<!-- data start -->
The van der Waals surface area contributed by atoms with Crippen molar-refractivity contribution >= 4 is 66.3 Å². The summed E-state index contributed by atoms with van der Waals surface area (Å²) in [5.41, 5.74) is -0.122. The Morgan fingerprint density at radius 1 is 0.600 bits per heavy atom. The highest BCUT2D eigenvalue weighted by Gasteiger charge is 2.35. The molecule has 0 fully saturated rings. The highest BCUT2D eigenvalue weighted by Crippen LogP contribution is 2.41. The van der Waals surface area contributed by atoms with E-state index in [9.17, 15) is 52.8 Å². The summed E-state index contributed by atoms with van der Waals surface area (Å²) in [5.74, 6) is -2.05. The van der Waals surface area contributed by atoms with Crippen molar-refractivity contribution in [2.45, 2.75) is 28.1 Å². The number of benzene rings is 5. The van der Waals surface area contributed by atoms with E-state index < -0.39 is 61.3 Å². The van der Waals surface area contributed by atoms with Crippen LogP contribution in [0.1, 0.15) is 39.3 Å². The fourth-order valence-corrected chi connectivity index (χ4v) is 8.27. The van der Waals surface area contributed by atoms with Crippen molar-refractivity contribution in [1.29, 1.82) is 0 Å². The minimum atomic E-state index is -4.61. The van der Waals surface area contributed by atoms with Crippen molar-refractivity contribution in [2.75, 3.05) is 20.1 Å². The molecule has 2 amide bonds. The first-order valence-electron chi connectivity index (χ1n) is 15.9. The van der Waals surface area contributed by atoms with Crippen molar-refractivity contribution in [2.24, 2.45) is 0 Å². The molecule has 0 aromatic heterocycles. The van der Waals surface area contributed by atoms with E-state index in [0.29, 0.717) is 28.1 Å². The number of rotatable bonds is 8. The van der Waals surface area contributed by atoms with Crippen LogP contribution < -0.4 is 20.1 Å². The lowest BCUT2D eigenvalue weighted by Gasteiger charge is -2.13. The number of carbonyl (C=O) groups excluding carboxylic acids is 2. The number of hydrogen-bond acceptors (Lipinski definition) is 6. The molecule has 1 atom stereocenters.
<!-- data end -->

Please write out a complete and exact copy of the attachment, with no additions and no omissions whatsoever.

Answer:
The van der Waals surface area contributed by atoms with Crippen molar-refractivity contribution >= 4 is 66.3 Å². The summed E-state index contributed by atoms with van der Waals surface area (Å²) in [5.41, 5.74) is -0.122. The Morgan fingerprint density at radius 1 is 0.600 bits per heavy atom. The highest BCUT2D eigenvalue weighted by Gasteiger charge is 2.35. The molecule has 0 fully saturated rings. The highest BCUT2D eigenvalue weighted by Crippen LogP contribution is 2.41. The van der Waals surface area contributed by atoms with E-state index in [9.17, 15) is 52.8 Å². The summed E-state index contributed by atoms with van der Waals surface area (Å²) in [5.74, 6) is -2.05. The van der Waals surface area contributed by atoms with Crippen molar-refractivity contribution in [2.45, 2.75) is 28.1 Å². The number of benzene rings is 5. The van der Waals surface area contributed by atoms with E-state index < -0.39 is 61.3 Å². The van der Waals surface area contributed by atoms with Crippen LogP contribution in [0.1, 0.15) is 39.3 Å². The fourth-order valence-corrected chi connectivity index (χ4v) is 8.27. The van der Waals surface area contributed by atoms with Crippen molar-refractivity contribution in [1.29, 1.82) is 0 Å². The minimum atomic E-state index is -4.61. The van der Waals surface area contributed by atoms with Crippen molar-refractivity contribution in [2.75, 3.05) is 20.1 Å². The molecule has 2 amide bonds. The first-order valence-electron chi connectivity index (χ1n) is 15.9. The van der Waals surface area contributed by atoms with Crippen molar-refractivity contribution in [2.24, 2.45) is 0 Å². The molecule has 0 aromatic heterocycles. The van der Waals surface area contributed by atoms with E-state index in [0.29, 0.717) is 28.1 Å². The number of rotatable bonds is 8. The van der Waals surface area contributed by atoms with Crippen LogP contribution < -0.4 is 20.1 Å². The lowest BCUT2D eigenvalue weighted by Gasteiger charge is -2.13. The number of carbonyl (C=O) groups excluding carboxylic acids is 2. The number of hydrogen-bond acceptors (Lipinski definition) is 6. The molecule has 1 atom stereocenters.